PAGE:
The Pitch: Nels Coxman (Liam Neeson) is the consummate Good Guy, a taciturn snowplow driver who paves the roads leading from the mountains of Colorado to the bustling ski town of Kehoe (a fictional berg outside Denver). He’s such a good guy that he was recently named the town’s Citizen of the Year, in fact. His life couldn’t be more ideal, at least until the moment that his son is found dead of a suspected drug overdose. While his wife Grace (Laura Dern) is struck with grief, horrified at how little they knew about their own son, Nels suspects that something else is afoot. Before long, Nels’ taciturn demeanor begins to betray something else, a willingness to efficiently shoot and stab his way through one low-level drug dealer after the next. And when the idiosyncratic drug lord Viking (Tom Bateman) starts to see a pattern in his employees’ disappearances, Nels finds himself on a collision course with Viking, a rival Native American gang of cocaine smugglers, the law, and the constant annoyance of retractable platforms.
A Fargone Conclusion: If you read that Liam Neeson is playing a snowplow driver with the surname of Coxman and had a good chuckle to yourself, don’t worry; Cold Pursuit is on your side. Director Hans Petter Moland’s English-language adaptation of his own 2014 Norwegian feature In Order of Disappearance exists at a curious intersection of styles. It’s well within the range of what’s become known as the January Neeson, a story built around the venerable actor butchering his way through a series of faceless baddies until some sort of justice or rescue is served. It also owes more than a little debt to Fargo, from the blood-on-snow aesthetic to the dry wit of Emmy Rossum’s idealistic small-town cop. Yet what Moland and screenwriter Frank Baldwin have assembled is, at least in its best scenes, a strange beast all its own. It’s not often that a latter-era Neeson vehicle is this damn funny.
It’s definitely funny in the way that Fargo is funny, or in the way that a slow-pumping hydraulic lift raising a corpse in a morgue is funny, but Cold Pursuit is definitely entertaining in a way that suits it across the board. It distinguishes the otherwise familiar story (an everyday type finds his way into the midst of warring factions, bullets fly), allowing for the sort of strange character beats that too infrequently find their way into movies of this nature. While not all of its attempts land (some of the quirks dance along suspect lines of racism and/or general cruelty), the film’s best sequences manage to marry Neeson’s now-signature tough guy glower with pops of mordant humor. You’ve never seen an action movie so obsessed with the particulars of dead body movement and disposal.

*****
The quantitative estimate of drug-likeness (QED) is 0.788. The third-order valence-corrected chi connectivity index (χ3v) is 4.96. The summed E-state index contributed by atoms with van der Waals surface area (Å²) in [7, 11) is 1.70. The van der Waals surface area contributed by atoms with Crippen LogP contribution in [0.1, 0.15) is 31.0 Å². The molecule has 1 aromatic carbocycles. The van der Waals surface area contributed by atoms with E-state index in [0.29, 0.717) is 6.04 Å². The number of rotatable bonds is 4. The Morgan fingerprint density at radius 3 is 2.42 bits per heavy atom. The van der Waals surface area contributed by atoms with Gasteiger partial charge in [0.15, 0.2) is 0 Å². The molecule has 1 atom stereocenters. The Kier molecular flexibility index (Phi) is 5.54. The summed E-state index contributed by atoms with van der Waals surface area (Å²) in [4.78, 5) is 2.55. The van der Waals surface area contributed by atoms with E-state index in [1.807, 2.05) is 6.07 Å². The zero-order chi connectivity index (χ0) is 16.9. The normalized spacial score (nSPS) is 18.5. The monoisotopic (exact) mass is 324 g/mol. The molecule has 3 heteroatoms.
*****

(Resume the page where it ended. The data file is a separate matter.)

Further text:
Gangster’s Paradise: Cold Pursuit carries itself with a decided wink, except for when it gruesomely doesn’t, and Neeson is the hinge on which so many of the tonal shifts have to swing. The film is then lucky that between his work here and his guitar-swinging theatrics in last year’s early-season outing The Commuter, the actor seems to be entering the phase most A-list action stars eventually do, where they begin to play around within their own established star personae. What Neeson tries on here is luckily a lot more becoming than the average Kindergarten Cop or The Pacifier, Neeson matching the dry wit that made him an actor’s actor with the grit and capacity for violence that revived his career with Taken a decade ago.
He’s matched by a supporting cast who mostly do good work despite the film’s insistence on bouncing between subplots with glee and frequency. In only a handful of scenes, Dern adds several interesting notes to Neeson’s characterization as a wife discovering for the first time how distant her husband really is. William Forsythe draws out a hilarious caricature of an aged ex-gangster as Nels’ brother Wingman, and Tom Jackson delivers a terse, commanding turn as White Bull, the patriarch of the territory’s Native drug runners. Only Bateman’s touchy, diet-obsessed boss struggles to land, the actor pitching Viking somewhere between Heath Ledger’s Joker and the most obnoxious dad in Echo Park. Cold Pursuit might be a pretty transparent exercise in ’90s-style, post-Tarantino gangster storytelling, but at least it’s a frequently effective one when it gets down to business.
The Verdict: The little beats throughout Cold Pursuit are distinctive enough to cover for this gory caper’s periodic misfires. For every cloyingly cute kid, there’s a pre-shootout punchline waiting for a guffaw. A somber funeral ceremony concludes in an outstanding, sustained sight gag. A fair deal of Cold Pursuit ends up going the places audiences expect, but the weirdness in the spaces between is what makes it so thoroughly recommendable. Neeson has played a lot of variations on the action heavy in the 2010s, but never a Coxman quite like this one.
Where’s It Playing? Wide release, starting on February 8th.